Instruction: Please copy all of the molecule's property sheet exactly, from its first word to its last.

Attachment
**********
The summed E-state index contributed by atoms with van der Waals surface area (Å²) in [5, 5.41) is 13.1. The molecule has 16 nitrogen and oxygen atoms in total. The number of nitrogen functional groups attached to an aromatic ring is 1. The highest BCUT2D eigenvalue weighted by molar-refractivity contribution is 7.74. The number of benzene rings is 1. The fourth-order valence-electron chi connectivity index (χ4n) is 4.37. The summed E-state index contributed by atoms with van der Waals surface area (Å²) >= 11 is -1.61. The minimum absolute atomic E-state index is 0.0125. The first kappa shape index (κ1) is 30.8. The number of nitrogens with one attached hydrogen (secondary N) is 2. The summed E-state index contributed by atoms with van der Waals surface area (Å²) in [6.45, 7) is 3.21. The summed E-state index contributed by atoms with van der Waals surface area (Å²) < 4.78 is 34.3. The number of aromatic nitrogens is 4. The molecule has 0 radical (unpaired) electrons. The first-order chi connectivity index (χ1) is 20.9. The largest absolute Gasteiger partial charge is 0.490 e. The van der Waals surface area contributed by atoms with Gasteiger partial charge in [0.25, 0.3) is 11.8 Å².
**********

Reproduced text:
The summed E-state index contributed by atoms with van der Waals surface area (Å²) in [5, 5.41) is 13.1. The molecule has 16 nitrogen and oxygen atoms in total. The number of nitrogen functional groups attached to an aromatic ring is 1. The highest BCUT2D eigenvalue weighted by molar-refractivity contribution is 7.74. The number of benzene rings is 1. The fourth-order valence-electron chi connectivity index (χ4n) is 4.37. The summed E-state index contributed by atoms with van der Waals surface area (Å²) >= 11 is -1.61. The minimum absolute atomic E-state index is 0.0125. The first kappa shape index (κ1) is 30.8. The number of nitrogens with one attached hydrogen (secondary N) is 2. The summed E-state index contributed by atoms with van der Waals surface area (Å²) in [6.45, 7) is 3.21. The summed E-state index contributed by atoms with van der Waals surface area (Å²) < 4.78 is 34.3. The number of aromatic nitrogens is 4. The molecule has 0 radical (unpaired) electrons. The first-order chi connectivity index (χ1) is 20.9. The largest absolute Gasteiger partial charge is 0.490 e. The van der Waals surface area contributed by atoms with Gasteiger partial charge in [0.25, 0.3) is 11.8 Å².